The case studies in the DeFT Project built upon a pre-existing network to establish a community of practitioners including HE tutors, teachers, students, researchers and partners. This established a creative synergy which provides a model for developing Digital Literacy that cuts across sectional interests and  structural constraints. Support Tags COMMENTS (public) ANNOTATIONS (private) Curriculum Flexibility

In a review of barriers to the use of technology in teaching, Balanskat et al. (2006) refer to the ‘rigid structure of the traditional schooling system’. However, it is often the case that some of these concerns can be self-imposed (Marsh, 2006). There is a range of evidence to suggest that positive attainment in examinations and achievement of narrow curriculum objectives can be obtained through creative approaches to the curriculum (Marsh and Bearne, 2008).

3424 working with childrenWhen reflecting on their involvement with the project, the teachers in the DeFT project acknowledged that their case studies demanded a great deal of classroom time and their own time. This is a common perception and can be a real barrier to integrating digital technologies into a demanding subject-led curriculum with the added constraints of continual targets, assessments, observations and inspections; there is a feeling in some schools that digital literacy ‘projects’ are not as highly valued as more traditional projects as the time they can take to complete are disproportionate to the time and effort invested in them. .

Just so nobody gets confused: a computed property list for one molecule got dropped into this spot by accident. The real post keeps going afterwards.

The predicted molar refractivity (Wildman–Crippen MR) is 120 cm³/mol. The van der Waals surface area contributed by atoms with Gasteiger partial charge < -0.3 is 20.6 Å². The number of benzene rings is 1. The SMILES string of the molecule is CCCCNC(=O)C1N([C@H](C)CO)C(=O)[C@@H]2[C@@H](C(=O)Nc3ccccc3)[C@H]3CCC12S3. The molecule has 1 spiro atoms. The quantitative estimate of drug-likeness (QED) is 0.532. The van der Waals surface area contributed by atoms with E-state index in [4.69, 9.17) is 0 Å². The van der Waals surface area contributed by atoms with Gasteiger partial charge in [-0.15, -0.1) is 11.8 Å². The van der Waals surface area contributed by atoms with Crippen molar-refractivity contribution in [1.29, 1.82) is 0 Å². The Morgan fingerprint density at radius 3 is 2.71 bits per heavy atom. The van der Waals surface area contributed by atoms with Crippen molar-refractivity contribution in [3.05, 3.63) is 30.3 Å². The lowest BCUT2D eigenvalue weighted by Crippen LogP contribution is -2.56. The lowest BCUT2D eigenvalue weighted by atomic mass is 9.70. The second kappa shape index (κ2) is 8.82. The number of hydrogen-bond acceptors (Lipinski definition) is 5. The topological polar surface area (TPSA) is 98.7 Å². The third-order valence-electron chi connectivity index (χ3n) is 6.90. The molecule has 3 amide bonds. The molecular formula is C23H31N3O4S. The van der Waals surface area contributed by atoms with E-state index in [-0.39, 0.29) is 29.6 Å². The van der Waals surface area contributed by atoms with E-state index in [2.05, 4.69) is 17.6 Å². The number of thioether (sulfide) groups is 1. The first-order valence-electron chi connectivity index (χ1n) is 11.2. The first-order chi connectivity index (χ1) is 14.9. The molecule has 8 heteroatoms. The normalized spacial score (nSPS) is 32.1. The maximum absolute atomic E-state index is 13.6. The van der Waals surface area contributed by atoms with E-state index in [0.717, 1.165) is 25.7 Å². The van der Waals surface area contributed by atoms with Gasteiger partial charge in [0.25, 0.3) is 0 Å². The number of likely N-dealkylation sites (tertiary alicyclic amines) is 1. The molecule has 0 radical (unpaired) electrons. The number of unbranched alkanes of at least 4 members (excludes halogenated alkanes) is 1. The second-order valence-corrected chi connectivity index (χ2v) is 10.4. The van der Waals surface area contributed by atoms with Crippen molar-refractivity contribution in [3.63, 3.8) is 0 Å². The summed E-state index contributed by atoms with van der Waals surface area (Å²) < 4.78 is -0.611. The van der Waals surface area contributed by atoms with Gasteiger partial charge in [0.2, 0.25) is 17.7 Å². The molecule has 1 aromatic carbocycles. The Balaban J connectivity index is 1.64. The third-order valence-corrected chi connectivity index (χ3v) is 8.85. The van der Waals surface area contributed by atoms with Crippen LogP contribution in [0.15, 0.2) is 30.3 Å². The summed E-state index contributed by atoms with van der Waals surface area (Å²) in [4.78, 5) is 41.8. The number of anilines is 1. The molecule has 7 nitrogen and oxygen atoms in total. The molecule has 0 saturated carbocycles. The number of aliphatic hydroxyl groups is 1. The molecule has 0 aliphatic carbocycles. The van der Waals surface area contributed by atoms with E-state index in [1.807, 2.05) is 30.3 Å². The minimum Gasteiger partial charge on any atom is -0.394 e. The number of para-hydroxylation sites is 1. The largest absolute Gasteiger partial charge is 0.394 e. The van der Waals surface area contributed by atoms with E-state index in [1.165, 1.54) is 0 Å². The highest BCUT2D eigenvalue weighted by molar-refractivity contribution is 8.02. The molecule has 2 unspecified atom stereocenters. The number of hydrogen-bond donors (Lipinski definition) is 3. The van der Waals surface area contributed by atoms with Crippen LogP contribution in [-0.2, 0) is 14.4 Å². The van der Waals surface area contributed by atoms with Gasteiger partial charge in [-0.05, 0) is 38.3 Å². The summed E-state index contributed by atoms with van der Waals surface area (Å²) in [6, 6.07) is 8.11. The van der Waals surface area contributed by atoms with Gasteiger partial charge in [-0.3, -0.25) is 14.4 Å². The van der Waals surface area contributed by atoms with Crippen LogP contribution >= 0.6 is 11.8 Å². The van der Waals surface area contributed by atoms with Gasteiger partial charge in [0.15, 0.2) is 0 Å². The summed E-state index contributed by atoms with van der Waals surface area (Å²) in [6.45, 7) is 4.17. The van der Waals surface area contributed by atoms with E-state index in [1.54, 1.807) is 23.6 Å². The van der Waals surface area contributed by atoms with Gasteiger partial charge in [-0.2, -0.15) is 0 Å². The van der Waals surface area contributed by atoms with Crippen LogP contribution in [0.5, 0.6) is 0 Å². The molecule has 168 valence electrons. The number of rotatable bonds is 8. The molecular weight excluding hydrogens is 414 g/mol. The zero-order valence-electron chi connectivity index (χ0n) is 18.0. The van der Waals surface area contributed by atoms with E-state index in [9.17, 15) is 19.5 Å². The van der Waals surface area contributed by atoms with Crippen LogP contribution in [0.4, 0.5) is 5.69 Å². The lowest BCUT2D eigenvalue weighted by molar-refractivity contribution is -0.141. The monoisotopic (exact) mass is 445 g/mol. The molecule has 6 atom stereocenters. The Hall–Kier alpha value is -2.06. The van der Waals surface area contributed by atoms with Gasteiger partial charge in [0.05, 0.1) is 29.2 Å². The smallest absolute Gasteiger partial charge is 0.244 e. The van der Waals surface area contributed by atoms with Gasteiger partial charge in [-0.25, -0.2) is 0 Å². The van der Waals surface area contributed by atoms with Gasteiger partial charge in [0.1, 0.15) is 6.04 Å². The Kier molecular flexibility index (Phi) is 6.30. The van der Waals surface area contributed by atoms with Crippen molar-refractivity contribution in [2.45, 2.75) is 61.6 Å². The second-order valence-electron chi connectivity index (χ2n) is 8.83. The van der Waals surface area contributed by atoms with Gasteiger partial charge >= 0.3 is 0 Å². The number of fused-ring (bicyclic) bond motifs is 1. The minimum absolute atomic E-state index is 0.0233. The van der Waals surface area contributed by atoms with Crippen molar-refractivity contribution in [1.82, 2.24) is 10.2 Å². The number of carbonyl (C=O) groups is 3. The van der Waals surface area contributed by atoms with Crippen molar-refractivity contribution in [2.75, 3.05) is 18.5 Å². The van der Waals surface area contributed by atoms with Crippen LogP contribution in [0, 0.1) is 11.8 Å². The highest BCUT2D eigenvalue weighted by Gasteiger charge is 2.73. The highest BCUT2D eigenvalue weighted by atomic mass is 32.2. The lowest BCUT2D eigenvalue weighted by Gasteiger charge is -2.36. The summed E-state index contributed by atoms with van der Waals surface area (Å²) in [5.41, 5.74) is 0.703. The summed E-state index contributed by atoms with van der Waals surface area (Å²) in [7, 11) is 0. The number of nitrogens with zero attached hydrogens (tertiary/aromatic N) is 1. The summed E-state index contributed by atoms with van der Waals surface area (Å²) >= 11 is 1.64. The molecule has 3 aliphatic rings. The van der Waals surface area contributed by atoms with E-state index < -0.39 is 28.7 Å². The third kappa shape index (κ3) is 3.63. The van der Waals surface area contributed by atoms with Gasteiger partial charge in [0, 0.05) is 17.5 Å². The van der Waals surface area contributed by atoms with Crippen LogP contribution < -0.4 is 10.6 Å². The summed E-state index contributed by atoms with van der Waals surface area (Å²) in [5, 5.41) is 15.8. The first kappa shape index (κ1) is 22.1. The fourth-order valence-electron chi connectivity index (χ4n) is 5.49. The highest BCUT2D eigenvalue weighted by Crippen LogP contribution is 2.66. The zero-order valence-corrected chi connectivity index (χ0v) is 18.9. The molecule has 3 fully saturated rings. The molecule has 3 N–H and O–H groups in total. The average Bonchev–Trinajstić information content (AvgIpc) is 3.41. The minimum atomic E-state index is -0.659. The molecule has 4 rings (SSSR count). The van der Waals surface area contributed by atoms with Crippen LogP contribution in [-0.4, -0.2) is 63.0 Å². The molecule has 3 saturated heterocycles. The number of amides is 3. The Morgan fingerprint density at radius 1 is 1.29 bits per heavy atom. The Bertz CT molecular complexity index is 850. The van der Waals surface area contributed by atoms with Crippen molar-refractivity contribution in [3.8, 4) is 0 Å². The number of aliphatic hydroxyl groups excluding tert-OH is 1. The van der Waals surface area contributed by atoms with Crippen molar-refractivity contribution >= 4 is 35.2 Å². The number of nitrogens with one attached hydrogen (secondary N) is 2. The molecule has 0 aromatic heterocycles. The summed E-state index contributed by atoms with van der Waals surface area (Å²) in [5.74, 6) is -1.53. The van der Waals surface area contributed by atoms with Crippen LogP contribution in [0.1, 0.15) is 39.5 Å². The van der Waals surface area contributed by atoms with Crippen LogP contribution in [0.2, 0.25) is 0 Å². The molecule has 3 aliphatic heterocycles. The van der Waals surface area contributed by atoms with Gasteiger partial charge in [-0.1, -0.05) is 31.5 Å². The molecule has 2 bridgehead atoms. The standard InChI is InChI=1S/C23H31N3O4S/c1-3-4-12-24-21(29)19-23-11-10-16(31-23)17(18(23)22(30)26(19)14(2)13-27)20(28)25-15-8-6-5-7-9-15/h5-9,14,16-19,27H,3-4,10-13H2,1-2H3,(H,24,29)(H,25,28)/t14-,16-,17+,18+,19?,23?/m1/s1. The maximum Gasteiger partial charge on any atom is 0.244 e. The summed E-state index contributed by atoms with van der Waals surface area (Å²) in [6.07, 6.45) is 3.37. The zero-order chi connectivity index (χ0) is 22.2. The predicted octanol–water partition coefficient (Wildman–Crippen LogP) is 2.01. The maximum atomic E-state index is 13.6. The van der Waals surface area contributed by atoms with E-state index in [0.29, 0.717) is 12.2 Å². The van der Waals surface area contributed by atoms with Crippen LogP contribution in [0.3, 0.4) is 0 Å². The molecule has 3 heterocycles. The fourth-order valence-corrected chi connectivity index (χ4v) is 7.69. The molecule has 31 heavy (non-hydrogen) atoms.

The review of the National Curriculum leading to the launch of the revised Curriculum in 2014 is considering streamlining the essential knowledge needed by all children to give school more flexibility in delivering the curriculum (DfE 2012).

Curriculum flexibility was evident in several case studies demonstrating a creative, cross-curricular approach and innovative practices. (See Case Study 4, and Case Study 6 as examples of this). Curriculum Flexibility Tags COMMENTS (public) ANNOTATIONS (private) Attitudes

3425 students and teachersTeachers’ attitudes can have an important effect on their capacity and desire to develop digital literacy in the classroom. Where teachers express concerns, they are less likely to engage with technologies in the curriculum. However, when teachers have positive views towards technologies, they feel more able to take risks and challenge traditional practices. With regard to professional development Pountney (2003) finds teachers’ dispositions towards training in ICT to be shaped by complex models of compliance and autonomous activity. This signals the importance of providing time for student teachers to examine and reflect on their attitudes and beliefs during their initial training programmes. The case studies carried out in the two HEI institutions involved in this project highlight the benefits of engaging students in this process. (See Case Study 11, Case Study 12,  and Case Study 13)

This review of barriers and enablers to good practice in digital literacy is not intended to be exhaustive, but offers an overview of the key challenges and opportunities. The case studies provide an illuminative insight into both barriers and enablers and illustrate how a barrier can be transformed through the provision of appropriate support and resources. Attitudes Tags COMMENTS (public) ANNOTATIONS (private) References / Links to Further Resources